Our world is whirling in data. So much so, there is now an entire field (data science), and a new profession (data scientist), that is expected to make sense of it all.

As a field, data science obtains, scrubs, explores, models and interprets data. And the data scientist, called the “Sexiest Job of the 21st Century” by Harvard Business Review, is to help interpret and manage the data and solve problems. Data scientists build algorithms, write code and visualize data, which can get difficult to manage.

The partner to the data scientist is Jupyter Notebooks - a free, open-source software designed as a computational notebook, to document, visualize and run complex code with data.

Project Jupyter was recently given the 2017 Software System Award from the Association of Computing Machinery, the world’s largest society of educational and academic computer scientists. The 15-member Jupyter Steering Committee, led by two physics professors Brian Granger at Cal Poly San Luis Obispo and Fernando Pérez at UC Berkeley, is the largest team ever to win this top honor. Past award recipients include the inventors of the World Wide Web, TCP/IP networking, the UNIX operating system and the Java programming language.

From the commercial to the cosmic and beyond

Tech giants Microsoft, Google and IBM use Jupyter Notebooks to help analyze, store and make available data sets. The companies have created entire commercial data science platforms based on the software system. Jupyter has even contributed to the scientific collaboration that discovered gravitational waves. The LIGO observatory, whose discovery was recognized with the 2017 Nobel Prize in Physics, publishes Jupyter Notebooks that allow anyone to replicate their original analyses of the colliding black holes and colliding neutron stars that generate gravitational ripples in spacetime.

“One of the big ideas of Jupyter is a human-centered approach to computational research,” said Brian Granger.

“Jupyter lets people write code in a way that creates a narrative, or story, around the code and data. When these narratives are shared with other people, they are able to better understand and visualize the results, make decisions and connect the code and data to their own situations.”

That big idea is thriving, and not just in the business world. Students across the country – from college to high school campuses – use the software tool. At UC Berkeley, the fastest-growing course is Foundations of Data Science, offered as part of its new data science major, which uses Jupyter Notebooks for thousands of students a semester. Many other universities, and even high schools, also employ Jupyter Notebooks to teach data science. The system is a partner, used to teach aerodynamics, computer science, statistics, physics and cognitive science, among other subjects.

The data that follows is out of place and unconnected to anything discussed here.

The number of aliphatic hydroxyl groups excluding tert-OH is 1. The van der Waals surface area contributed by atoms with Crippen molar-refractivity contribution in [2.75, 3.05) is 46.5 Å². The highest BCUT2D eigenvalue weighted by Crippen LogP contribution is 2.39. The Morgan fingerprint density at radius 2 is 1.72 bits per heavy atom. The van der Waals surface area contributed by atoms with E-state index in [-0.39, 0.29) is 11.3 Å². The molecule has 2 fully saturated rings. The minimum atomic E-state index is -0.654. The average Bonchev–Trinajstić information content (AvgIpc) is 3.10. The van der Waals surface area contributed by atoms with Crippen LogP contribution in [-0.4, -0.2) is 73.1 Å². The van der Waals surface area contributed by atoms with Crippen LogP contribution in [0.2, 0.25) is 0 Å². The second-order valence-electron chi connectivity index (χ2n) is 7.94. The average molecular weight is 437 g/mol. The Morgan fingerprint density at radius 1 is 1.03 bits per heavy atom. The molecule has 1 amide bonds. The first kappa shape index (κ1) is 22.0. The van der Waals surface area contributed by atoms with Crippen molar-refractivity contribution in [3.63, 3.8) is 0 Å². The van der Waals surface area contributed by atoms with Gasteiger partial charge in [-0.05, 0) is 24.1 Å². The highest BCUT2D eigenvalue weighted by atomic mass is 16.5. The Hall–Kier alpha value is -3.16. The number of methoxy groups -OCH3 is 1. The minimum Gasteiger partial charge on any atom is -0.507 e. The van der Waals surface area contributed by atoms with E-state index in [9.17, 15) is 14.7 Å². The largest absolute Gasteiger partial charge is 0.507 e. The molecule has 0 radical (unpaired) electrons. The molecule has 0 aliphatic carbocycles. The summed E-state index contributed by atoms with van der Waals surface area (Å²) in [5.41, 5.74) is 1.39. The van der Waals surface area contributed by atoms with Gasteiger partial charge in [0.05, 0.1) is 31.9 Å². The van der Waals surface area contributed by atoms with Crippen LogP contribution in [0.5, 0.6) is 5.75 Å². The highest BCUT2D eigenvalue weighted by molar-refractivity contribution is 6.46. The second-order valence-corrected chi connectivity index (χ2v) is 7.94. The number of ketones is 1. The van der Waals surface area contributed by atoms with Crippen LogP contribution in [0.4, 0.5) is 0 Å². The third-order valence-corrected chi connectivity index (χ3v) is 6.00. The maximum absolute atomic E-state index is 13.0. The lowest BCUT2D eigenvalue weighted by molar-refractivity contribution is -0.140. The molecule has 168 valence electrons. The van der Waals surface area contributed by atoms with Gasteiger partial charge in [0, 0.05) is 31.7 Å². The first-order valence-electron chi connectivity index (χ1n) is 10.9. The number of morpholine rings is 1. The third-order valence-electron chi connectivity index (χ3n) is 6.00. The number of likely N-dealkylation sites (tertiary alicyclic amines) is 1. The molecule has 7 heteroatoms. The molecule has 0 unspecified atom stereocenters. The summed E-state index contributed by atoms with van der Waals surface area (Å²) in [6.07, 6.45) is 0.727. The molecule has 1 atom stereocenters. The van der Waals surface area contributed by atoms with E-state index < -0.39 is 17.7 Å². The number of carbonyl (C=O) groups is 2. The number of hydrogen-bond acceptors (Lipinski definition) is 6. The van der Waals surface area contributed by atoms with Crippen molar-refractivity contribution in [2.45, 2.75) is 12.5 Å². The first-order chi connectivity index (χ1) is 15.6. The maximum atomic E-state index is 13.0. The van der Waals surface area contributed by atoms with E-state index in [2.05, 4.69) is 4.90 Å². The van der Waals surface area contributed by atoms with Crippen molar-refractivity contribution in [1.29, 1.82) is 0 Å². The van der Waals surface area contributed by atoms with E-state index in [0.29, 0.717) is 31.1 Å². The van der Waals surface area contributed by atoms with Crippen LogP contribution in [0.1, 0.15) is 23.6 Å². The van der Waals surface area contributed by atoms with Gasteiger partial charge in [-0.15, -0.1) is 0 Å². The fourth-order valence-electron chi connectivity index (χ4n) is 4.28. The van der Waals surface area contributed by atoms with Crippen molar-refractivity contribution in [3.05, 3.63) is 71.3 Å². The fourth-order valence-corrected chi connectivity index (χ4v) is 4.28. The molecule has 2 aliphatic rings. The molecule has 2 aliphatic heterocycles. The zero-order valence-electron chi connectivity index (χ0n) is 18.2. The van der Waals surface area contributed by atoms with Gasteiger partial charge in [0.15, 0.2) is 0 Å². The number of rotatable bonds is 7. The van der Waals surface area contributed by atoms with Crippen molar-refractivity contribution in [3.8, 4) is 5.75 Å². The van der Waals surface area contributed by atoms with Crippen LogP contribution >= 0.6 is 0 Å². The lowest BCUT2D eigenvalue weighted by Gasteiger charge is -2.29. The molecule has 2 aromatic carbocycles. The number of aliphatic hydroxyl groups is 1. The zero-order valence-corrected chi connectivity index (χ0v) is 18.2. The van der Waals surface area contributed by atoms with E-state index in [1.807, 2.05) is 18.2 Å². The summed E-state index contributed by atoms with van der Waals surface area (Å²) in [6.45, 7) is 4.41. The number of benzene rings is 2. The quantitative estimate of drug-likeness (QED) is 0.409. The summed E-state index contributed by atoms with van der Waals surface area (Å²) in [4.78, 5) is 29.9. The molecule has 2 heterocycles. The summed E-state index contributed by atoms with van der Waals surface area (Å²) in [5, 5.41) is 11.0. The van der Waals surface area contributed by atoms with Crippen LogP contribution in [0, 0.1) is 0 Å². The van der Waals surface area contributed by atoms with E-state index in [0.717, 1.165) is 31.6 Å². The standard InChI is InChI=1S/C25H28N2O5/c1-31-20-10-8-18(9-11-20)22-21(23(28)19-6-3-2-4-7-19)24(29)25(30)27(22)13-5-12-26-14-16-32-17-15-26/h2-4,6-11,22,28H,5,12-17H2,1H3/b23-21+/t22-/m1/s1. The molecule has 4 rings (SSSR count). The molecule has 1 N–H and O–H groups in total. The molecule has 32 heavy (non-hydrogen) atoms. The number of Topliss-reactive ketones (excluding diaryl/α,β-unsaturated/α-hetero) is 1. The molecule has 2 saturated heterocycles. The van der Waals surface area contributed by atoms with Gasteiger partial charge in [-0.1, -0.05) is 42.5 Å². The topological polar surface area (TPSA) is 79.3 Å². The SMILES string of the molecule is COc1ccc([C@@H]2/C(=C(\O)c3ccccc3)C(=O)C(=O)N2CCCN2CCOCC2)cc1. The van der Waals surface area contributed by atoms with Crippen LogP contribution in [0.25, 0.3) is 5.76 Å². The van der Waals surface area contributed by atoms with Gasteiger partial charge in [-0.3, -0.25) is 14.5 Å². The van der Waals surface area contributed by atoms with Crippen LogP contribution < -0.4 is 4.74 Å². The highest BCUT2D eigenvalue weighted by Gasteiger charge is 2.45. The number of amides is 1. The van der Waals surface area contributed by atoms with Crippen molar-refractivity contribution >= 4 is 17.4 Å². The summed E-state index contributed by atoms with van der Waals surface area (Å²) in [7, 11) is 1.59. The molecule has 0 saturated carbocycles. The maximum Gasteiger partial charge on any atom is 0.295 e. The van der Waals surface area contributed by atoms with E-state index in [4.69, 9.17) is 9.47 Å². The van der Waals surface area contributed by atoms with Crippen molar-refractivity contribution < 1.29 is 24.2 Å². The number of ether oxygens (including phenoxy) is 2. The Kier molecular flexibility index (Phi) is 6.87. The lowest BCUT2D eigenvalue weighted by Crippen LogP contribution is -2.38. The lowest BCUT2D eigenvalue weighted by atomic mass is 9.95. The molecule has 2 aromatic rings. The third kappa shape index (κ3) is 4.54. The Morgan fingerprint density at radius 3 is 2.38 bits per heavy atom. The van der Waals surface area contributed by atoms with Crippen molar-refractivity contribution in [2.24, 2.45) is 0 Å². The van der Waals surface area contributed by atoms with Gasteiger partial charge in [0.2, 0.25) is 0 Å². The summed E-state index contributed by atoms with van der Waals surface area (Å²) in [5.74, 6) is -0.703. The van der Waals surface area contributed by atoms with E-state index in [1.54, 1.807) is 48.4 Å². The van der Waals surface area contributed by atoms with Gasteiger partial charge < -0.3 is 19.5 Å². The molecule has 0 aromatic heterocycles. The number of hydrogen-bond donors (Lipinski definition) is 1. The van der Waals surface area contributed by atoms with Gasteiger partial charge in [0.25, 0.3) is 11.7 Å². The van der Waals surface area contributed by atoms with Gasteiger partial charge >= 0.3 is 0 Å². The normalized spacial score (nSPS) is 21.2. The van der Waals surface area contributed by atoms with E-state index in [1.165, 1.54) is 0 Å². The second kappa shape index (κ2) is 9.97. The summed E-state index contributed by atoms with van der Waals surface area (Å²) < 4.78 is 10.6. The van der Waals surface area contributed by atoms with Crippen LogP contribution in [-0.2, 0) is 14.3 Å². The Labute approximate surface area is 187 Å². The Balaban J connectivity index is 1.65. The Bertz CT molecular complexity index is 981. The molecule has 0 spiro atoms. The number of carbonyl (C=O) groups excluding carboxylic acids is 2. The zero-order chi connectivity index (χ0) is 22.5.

Fernando Perez shares in The Atlantic that computational notebooks “bring that idea of live narrative out ... You can think through the process, and you’re effectively using the computer, if you will, as a computational partner, and as a thinking partner.”

Scaling the idea

In 2015, our foundation, along with the Leona M. and Harry B. Helmsley Charitable Trust and Alfred P. Sloan Foundation, partnered to help expand and improve the capabilities of the Jupyter Notebook with $6 million in grants. The grant from the Moore Foundation is part of our Data-Driven Discovery Initiative and is an example of our strategy that focuses on the creation and dissemination of innovative tools for engaging in data-driven scientific research.

“Jupyter is the kind of innovative technology that supports groundbreaking new research. Software is the core instrument for data-driven scientists, and it is becoming increasingly critical for making new discoveries in most every discipline. Unfortunately, technology like Jupyter is often under-supported and not sufficiently recognized for its contribution to research results,” said Chris Mentzel, program director at the Moore Foundation. “We believe that research software will continue to accelerate new science and we are excited to see Jupyter gain such broad adoption.”

Learn more about foundation-supported work in Data-Driven Discovery

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